(TMU) — Mike Tyson is best known for his wild antics inside and outside of the boxing ring. But at age 52, “Kid Dynamite” has definitely chilled out.
If it wasn’t clear from his guest appearances in The Hangover series, the former heavyweight champion of the world is no longer the hungry young contender that he was 30 years ago. In 2016, Tyson turned a new page in life when California legalized recreational cannabis and he created his own company, Tyson Holistic Holdings, which sells a range of cannabis products, strains, and paraphernalia.
Since then, Iron Mike has rebranded the company as The Ranch Companies while building a massive ranch—aptly named Tyson Ranch—which he hopes will be a new mecca for stoners around the world.
When complete, the ranch in Southern California’s Riverside County will be home to an array of cannabis-oriented attractions, from the world’s longest lazy river to a luxury hotel, retail space, a venue for the Kind Music Festival—described by Tyson and his business partner as “the Lollapalooza of cannabis”—and even a site for 200 glamorous camping or “glamping units.”
While the Mind Unleashed previously reported on Tyson’s plans for the music festival back in January, few details about the ranch were available at the time. Rob Hickman, the brains behind the 418-acre Tyson Ranch, has also cleared up the discrepancy when it comes to the ranch’s acreage.
“Let’s say 420 acres,” Hickman told GQ. “Makes it fun.”
The ex-boxer is also planning to build Tyson University on his ranch, which will teach the fine techniques of growing connoisseur-grade cannabis to would-be growers intent on growing strains on the level of Tyson’s own Purple Punch and KO Kush. Cannabis research will also take place at the envisioned Tyson U.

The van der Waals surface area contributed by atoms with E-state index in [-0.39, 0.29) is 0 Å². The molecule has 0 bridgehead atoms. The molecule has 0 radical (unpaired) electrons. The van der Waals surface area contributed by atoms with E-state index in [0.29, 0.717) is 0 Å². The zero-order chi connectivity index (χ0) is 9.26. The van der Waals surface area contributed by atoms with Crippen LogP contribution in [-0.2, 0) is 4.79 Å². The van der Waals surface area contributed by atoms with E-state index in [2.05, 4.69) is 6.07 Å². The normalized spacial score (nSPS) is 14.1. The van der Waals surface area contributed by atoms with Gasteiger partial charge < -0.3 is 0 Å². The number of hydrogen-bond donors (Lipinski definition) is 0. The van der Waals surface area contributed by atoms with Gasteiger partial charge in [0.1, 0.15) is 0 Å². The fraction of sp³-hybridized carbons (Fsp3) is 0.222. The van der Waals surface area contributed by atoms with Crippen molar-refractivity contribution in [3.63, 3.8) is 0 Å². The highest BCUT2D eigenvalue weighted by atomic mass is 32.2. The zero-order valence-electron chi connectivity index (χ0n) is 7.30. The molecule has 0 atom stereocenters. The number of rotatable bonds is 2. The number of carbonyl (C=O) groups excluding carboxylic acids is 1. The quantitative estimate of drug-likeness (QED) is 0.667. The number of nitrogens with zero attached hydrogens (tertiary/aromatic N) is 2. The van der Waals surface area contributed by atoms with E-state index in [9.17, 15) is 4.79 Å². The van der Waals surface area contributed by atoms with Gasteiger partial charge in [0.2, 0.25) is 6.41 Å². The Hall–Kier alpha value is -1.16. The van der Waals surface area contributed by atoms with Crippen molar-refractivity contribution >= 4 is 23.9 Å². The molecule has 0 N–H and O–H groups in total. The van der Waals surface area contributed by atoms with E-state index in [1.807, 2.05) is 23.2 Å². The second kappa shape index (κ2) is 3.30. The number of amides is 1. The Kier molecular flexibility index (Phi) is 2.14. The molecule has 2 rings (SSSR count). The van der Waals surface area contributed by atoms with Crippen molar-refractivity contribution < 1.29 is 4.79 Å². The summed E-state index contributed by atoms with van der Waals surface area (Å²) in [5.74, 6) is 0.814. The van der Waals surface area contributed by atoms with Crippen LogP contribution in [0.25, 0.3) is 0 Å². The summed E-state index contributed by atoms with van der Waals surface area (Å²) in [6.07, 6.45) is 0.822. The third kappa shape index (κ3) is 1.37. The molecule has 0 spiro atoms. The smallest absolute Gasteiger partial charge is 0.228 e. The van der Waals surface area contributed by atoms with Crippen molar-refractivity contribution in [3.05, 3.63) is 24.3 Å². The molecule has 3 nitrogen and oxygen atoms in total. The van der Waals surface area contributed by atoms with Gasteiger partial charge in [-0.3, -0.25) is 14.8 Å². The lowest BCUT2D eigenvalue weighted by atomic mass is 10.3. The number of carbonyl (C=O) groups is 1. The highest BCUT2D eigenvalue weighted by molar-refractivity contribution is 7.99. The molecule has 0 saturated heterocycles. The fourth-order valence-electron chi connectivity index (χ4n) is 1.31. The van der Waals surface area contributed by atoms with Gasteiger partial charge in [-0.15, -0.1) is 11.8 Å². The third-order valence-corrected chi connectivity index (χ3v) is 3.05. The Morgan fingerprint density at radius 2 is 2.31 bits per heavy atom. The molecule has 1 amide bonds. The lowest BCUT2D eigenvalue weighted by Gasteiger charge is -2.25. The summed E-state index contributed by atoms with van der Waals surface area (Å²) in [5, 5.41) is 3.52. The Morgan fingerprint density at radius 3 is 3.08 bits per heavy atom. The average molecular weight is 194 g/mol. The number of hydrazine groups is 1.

Tyson’s main goal is to educate the public about the healing properties of cannabis and CBD, which go far beyond its recreational qualities alone. After all, the enormous physical toll that boxing takes on a person is no secret—nor was Tyson’s long period of struggling with substance abuse.
Speaking to Cannabis & Tech Today, Tyson explained:
“I thought about how much good I could do by helping people with cannabis. It was a no-brainer.
I’ve been fighting for over 20 years, and my body has a lot of wear and tear. I had two surgeries and I used m******** to calm my nerves, and it would take the pain away… But before, they had me on those opiates, and those opiates had me all screwed up.”
He’s also teamed up with professional athletes both active and retired to promote the benefits of cannabis and CBD, with such notables as former NBA Commissioner David Stern and former NBA player Al Harrington signing on as advisors and investors. Tyson has also developed partnerships with figures from nearly all of the major U.S. athletic leagues, including the NFL, MLB, WNBA, UFC, NHL and FIFA.
Tyson also wants to promote health and wellness among armed forces veterans. Tyson said:
“I’m a big fan of veterans and I think they’ve given a lot to our country and we should give some back in return … Especially with all of the addiction that many of them come back with.”
Tyson Ranch will be a sort of health spa based on cannabis. Hickman explained:
“He’s building a holistic centre for health and wellness.
There will be testing in the university. It’s going to be about educating people on the healing benefits, how to grow, and how to be in proper business.”
Mike Tyson is dead-set on changing perceptions around cannabis, and helping the plant shed the stereotypes and stigmas that surround it. As the former champ succinctly put it:
“Cannabis is the future, and eventually, everyone is going to have to give in.”
New Study Suggests Binge Drinking Could Damage Brain And Cause Lasting Anxiety
(TMU) – A recent study suggests that binge drinking alcohol could seriously damage the brain in ways that increase the risk of cognitive-behavioral issues like anxiety.